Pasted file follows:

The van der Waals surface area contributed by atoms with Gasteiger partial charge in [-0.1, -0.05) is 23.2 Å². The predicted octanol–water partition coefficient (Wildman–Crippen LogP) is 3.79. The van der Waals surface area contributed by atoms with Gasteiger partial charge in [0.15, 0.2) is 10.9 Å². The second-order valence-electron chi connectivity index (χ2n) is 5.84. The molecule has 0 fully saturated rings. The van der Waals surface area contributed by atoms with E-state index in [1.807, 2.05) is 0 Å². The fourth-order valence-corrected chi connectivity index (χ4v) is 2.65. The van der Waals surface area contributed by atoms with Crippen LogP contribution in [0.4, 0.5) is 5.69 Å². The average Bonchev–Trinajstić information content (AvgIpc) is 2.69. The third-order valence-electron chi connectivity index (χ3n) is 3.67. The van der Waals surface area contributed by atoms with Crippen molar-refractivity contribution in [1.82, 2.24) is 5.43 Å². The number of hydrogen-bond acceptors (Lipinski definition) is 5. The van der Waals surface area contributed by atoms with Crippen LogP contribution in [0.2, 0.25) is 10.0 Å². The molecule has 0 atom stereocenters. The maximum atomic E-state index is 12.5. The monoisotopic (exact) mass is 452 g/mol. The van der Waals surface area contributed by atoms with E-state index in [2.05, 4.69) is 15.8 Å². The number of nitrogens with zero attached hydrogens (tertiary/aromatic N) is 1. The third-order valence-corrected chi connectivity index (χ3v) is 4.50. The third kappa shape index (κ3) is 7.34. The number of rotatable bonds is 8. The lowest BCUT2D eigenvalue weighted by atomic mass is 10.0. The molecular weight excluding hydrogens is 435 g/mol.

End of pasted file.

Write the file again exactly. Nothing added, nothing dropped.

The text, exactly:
The van der Waals surface area contributed by atoms with Gasteiger partial charge in [-0.1, -0.05) is 23.2 Å². The predicted octanol–water partition coefficient (Wildman–Crippen LogP) is 3.79. The van der Waals surface area contributed by atoms with Gasteiger partial charge in [0.15, 0.2) is 10.9 Å². The second-order valence-electron chi connectivity index (χ2n) is 5.84. The molecule has 0 fully saturated rings. The van der Waals surface area contributed by atoms with E-state index in [1.807, 2.05) is 0 Å². The fourth-order valence-corrected chi connectivity index (χ4v) is 2.65. The van der Waals surface area contributed by atoms with Crippen LogP contribution in [0.4, 0.5) is 5.69 Å². The average Bonchev–Trinajstić information content (AvgIpc) is 2.69. The third-order valence-electron chi connectivity index (χ3n) is 3.67. The van der Waals surface area contributed by atoms with Crippen molar-refractivity contribution in [1.82, 2.24) is 5.43 Å². The number of hydrogen-bond acceptors (Lipinski definition) is 5. The van der Waals surface area contributed by atoms with Crippen LogP contribution in [0.2, 0.25) is 10.0 Å². The molecule has 0 atom stereocenters. The maximum atomic E-state index is 12.5. The monoisotopic (exact) mass is 452 g/mol. The van der Waals surface area contributed by atoms with E-state index in [2.05, 4.69) is 15.8 Å². The number of nitrogens with zero attached hydrogens (tertiary/aromatic N) is 1. The third-order valence-corrected chi connectivity index (χ3v) is 4.50. The third kappa shape index (κ3) is 7.34. The number of rotatable bonds is 8. The lowest BCUT2D eigenvalue weighted by atomic mass is 10.0. The molecular weight excluding hydrogens is 435 g/mol.